Realizing everyday ignorance

Sometimes, it strikes you how much you don’t know. It’s humbling. I look around and wonder at how much there is to the people around me, my surroundings, and the metaphysical world, yet how little of it I perceive.

In a conversation between two people, do you ever contemplate how much is going on? Two people. Each thinking of things to say. Saying them. And listening to the other person — all in the same time period. They think and talk at the same time. How amazing is that? Most of the words we say are not completely pre-planned in our minds. We do both at once. Out of these electrical impulses in the brain, thoughts burst out, spoken in sentences. This is a mystery psychologists still don’t understand.

Then there’s nonverbal communication: some intentional, some subconscious. Dr. James Borg claims that 93% of a human communication is nonverbal. We move our eyes, eyebrows, and mouth in various ways that communicate what’s inside us. We hold our head at a particular tilt, put our hands somewhere, stand or sit, turn our body a certain way, etc.

But how much of this do we realize when we talk? I can’t comprehend everything that is going on in one conversation! I wish I was more perceptive. One time I heard a portrait artist talk about how much she can tell about a person’s character by looking at their face as they interact. I hardly ever notice how a person tilts their head, but she does. Again, more I don’t know. I can’t understand the fullness of the information coming at me when I have a conversation, or all the nonverbal messages I’m giving without realizing it. Can you?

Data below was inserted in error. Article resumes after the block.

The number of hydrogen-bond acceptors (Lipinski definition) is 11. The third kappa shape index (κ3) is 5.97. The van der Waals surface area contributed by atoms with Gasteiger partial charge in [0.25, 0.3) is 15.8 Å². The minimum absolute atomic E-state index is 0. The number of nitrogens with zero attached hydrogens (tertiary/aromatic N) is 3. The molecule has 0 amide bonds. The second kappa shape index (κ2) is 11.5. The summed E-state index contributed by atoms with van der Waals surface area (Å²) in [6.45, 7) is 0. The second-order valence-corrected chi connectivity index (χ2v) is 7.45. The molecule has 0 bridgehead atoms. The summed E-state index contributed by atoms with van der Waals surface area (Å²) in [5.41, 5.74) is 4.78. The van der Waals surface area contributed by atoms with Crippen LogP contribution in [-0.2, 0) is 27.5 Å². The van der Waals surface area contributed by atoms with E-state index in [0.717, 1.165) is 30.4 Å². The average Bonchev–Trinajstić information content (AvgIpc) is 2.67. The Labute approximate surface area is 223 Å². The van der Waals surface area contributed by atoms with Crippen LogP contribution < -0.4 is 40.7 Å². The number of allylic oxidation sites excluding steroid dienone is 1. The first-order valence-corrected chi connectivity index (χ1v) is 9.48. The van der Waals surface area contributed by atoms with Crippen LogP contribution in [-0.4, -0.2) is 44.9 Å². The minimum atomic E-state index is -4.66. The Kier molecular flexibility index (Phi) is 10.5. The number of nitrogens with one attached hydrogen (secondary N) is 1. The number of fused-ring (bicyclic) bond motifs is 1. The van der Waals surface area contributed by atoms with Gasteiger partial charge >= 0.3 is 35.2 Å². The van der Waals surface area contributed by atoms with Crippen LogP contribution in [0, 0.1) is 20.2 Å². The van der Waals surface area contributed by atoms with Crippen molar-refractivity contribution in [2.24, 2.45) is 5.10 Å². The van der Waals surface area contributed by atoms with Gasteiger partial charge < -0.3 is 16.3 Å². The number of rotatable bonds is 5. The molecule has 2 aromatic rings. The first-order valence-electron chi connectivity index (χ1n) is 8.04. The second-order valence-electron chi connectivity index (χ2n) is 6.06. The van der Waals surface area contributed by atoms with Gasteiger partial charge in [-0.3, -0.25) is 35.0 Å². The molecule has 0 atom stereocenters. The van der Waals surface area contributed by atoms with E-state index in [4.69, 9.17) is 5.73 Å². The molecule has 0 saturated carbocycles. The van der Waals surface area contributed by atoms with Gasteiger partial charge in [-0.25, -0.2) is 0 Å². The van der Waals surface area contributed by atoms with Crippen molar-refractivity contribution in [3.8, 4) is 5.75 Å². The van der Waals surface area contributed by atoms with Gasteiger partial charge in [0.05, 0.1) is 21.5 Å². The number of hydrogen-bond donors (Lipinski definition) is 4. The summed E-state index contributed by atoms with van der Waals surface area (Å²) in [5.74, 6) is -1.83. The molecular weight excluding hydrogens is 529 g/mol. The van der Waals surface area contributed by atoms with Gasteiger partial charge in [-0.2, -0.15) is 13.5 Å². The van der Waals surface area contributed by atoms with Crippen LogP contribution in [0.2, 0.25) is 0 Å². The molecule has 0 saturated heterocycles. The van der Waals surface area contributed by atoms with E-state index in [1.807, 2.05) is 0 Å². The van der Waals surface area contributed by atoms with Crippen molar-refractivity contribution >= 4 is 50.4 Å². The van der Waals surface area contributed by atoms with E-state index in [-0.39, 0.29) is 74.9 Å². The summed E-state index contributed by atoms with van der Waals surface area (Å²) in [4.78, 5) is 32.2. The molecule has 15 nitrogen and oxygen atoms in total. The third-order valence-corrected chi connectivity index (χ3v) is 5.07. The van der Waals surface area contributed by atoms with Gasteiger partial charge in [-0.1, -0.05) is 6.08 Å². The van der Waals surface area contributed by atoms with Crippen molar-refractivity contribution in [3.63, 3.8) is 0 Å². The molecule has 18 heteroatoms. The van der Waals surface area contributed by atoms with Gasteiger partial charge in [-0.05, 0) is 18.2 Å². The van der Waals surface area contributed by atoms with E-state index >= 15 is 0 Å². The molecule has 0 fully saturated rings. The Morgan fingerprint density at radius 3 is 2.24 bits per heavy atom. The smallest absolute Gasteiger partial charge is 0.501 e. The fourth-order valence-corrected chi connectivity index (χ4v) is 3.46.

Lately, in verywhere I look, in everything I do, I’m struck by my ignorance. I’m living in the Asian continent. What a different culture. I see people do and say things, but I don’t know the language and the culture is so foreign to me I don’t know why they do it. I can only make educated guesses.

Even what I look at a wall, what do I know? There is so much there I don’t see, or what I see is different from what others see. I’ve heard it said every person sees a color differently. I see a light brown wall, but another may see it a few points darker or lighter. The wall has a history — it was built and painted and glanced at by men I don’t know, who probably spoke a language foreign to me. I don’t know how it was built. The wall is currently covered with microbes I can’t see. It is made of atomic particles yet smaller.

Forgive me if this seems a mundane, ridiculous exercise, but I think it’s healthy to think about all you don’t know. We are truly very, very small creatures, even the strongest, brightest, and most beautiful of us. This is why God makes so much sense. There is One who does know everything there is to know. And if He exists, the existence of things and our limited knowledge of them is not meaningless.

And God. There’s a mystery. How can finite beings know an infinite being? We must need his help. What’s more, who are we to question God’s wisdom? It makes no sense to pass judgment on a Being who has all knowledge due to conclusions you’ve made based on your profoundly minute knowledge. But I do it anyway. I judge God all the time. This little know-nothing.

Why do I do this? I guess I don’t know…


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